After the bodies of metamorphosis and metaphor follows the body of metastasis.
—Jean Baudrillard, The Ecstasy of Communication
Human error is always a possibility, and in the context of contemporary art, it is by no means relegated to the abstract. Error can be a mistake or intentional. It can be communicative, hypothetical or moral—even linguistic. As a phrase, the title of this issue, False Positives, seems clinical despite its common usage in descriptions of software errors like spam filter dysfunction. The metaphorical portent of the false positive, however, can extend past misdiagnosis and malfunction and into the realm of outright malfeasance.
If artists are the new mystics, as some have long professed, does art have the potential to guide humanity (or at least the art world) through the “widening gyre” of false positives? It’s a pickle, to be sure, and one that may require a top-down reordering of the way we engage both theoretical observations and the art object. Must this be done a posteriori? To pretend that the aforementioned issues have not been discussed for ages, albeit under different circumstances, might itself be a “thought crime.” But admittedly, the meta musings of the original post-structuralist gurus do seem a tad outmoded now that the nanosecond is no longer the stuff of science fiction.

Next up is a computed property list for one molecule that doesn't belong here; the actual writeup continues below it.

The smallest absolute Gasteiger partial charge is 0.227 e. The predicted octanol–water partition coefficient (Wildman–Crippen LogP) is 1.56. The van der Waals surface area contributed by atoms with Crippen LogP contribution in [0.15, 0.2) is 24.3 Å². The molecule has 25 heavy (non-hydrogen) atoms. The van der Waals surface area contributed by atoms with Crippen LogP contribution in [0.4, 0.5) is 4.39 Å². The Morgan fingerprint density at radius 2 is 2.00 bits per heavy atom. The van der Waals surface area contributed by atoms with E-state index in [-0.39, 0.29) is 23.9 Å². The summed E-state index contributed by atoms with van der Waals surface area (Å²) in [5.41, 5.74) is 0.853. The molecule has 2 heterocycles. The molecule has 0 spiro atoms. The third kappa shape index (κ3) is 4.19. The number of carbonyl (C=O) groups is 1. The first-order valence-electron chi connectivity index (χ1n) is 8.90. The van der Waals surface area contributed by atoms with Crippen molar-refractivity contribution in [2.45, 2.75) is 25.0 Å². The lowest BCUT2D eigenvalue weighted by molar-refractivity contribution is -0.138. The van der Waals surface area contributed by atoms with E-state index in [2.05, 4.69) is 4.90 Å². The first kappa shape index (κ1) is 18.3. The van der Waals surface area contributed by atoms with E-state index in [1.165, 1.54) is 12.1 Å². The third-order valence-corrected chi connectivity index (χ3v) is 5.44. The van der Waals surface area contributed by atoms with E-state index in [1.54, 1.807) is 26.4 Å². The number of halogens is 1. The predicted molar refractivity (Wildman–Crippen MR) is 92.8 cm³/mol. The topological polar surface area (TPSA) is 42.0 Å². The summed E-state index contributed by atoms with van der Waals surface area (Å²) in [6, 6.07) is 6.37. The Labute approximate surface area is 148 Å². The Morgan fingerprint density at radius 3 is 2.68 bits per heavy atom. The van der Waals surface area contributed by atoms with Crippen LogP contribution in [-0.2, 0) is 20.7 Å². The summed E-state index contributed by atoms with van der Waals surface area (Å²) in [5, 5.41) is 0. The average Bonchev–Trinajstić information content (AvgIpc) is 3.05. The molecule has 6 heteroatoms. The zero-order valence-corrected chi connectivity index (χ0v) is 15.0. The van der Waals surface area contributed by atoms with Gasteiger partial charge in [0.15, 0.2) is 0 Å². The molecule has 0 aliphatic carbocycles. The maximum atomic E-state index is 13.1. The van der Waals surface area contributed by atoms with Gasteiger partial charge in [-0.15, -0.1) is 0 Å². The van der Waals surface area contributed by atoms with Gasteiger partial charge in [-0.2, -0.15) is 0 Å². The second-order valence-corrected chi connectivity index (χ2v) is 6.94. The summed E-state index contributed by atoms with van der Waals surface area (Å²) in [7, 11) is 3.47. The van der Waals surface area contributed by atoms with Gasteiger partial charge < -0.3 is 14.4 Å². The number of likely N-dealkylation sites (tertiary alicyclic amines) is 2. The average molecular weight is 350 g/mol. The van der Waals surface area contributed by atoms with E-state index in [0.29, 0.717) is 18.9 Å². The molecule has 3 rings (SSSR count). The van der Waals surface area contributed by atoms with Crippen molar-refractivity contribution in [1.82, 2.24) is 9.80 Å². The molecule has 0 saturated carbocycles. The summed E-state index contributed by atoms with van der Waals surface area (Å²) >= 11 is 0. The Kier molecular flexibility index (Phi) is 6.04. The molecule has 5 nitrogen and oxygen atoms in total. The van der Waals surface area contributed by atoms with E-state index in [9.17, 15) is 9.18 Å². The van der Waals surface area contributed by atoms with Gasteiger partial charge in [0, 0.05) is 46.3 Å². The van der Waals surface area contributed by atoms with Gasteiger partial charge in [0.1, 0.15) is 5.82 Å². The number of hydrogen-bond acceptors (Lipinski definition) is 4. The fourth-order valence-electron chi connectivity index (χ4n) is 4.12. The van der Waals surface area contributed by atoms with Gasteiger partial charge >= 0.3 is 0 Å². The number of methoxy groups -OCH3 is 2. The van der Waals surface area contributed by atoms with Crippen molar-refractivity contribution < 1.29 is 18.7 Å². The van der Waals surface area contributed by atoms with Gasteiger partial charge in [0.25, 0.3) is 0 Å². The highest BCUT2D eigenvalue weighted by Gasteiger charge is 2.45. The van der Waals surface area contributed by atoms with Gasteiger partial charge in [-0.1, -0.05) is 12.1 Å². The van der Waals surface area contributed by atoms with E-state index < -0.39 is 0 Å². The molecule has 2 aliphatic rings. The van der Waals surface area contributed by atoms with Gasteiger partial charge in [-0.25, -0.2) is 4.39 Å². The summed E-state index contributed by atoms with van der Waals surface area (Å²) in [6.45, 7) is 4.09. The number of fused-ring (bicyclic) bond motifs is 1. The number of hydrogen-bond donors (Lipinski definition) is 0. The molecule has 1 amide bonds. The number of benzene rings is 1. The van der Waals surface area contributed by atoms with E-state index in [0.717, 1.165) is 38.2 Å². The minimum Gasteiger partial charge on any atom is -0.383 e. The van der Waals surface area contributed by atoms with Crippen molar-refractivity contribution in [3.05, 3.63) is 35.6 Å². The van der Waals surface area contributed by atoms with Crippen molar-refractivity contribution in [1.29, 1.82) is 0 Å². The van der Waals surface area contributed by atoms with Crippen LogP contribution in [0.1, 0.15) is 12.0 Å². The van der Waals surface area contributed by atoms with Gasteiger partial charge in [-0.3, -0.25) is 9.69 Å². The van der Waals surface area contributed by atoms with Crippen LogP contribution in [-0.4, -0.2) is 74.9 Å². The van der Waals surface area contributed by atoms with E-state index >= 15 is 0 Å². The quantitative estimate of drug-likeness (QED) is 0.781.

So, where to begin or, rather, how to reenter the battlefield? Do we confront the false positive or negate the true negative? My campaign, with Guest Editorial Contributor Barbara Perea, includes the blatant and the clandestine, the direct and indirect: put the target in our sites and take potshots at it from every angle imaginable. Let the topic create its own path of resistance—or path of least resistance. In this way, it might be possible to determine what is “spam” and what is “ham” without getting our metaphorical hands too dirty. While this sounds reductive (and it is, to an extent) it is also open-ended and optimistic, and has been executed as such.
Anjali Gupta, Editor